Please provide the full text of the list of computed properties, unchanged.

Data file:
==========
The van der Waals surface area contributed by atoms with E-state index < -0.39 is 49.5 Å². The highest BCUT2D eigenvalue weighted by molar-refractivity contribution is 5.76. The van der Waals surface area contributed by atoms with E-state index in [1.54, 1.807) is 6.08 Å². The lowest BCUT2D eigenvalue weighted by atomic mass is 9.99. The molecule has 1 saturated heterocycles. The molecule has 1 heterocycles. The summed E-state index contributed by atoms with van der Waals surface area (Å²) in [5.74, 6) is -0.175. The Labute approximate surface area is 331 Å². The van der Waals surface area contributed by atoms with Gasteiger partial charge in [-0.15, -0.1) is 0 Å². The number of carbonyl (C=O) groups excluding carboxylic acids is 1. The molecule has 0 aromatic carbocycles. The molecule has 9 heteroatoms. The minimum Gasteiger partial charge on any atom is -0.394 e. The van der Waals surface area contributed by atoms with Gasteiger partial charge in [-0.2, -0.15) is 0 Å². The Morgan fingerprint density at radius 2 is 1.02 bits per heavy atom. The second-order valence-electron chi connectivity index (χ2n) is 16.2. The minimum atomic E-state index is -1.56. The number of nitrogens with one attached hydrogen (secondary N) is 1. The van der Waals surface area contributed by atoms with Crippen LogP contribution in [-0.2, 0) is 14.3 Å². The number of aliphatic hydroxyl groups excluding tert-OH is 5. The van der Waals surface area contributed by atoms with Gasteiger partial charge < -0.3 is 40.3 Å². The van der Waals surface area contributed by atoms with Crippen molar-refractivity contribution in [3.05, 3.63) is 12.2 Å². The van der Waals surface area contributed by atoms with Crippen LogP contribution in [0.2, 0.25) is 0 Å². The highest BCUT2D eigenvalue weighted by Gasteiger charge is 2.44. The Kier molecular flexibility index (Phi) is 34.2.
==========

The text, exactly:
The van der Waals surface area contributed by atoms with E-state index < -0.39 is 49.5 Å². The highest BCUT2D eigenvalue weighted by molar-refractivity contribution is 5.76. The van der Waals surface area contributed by atoms with E-state index in [1.54, 1.807) is 6.08 Å². The lowest BCUT2D eigenvalue weighted by atomic mass is 9.99. The molecule has 1 saturated heterocycles. The molecule has 1 heterocycles. The summed E-state index contributed by atoms with van der Waals surface area (Å²) in [5.74, 6) is -0.175. The Labute approximate surface area is 331 Å². The van der Waals surface area contributed by atoms with Gasteiger partial charge in [-0.15, -0.1) is 0 Å². The number of carbonyl (C=O) groups excluding carboxylic acids is 1. The molecule has 0 aromatic carbocycles. The molecule has 9 heteroatoms. The minimum Gasteiger partial charge on any atom is -0.394 e. The van der Waals surface area contributed by atoms with Gasteiger partial charge in [-0.2, -0.15) is 0 Å². The Morgan fingerprint density at radius 2 is 1.02 bits per heavy atom. The second-order valence-electron chi connectivity index (χ2n) is 16.2. The minimum atomic E-state index is -1.56. The number of nitrogens with one attached hydrogen (secondary N) is 1. The van der Waals surface area contributed by atoms with Crippen LogP contribution in [-0.2, 0) is 14.3 Å². The number of aliphatic hydroxyl groups excluding tert-OH is 5. The van der Waals surface area contributed by atoms with Gasteiger partial charge < -0.3 is 40.3 Å². The van der Waals surface area contributed by atoms with Crippen molar-refractivity contribution in [3.05, 3.63) is 12.2 Å². The van der Waals surface area contributed by atoms with Crippen LogP contribution in [0.2, 0.25) is 0 Å². The highest BCUT2D eigenvalue weighted by Gasteiger charge is 2.44. The Kier molecular flexibility index (Phi) is 34.2.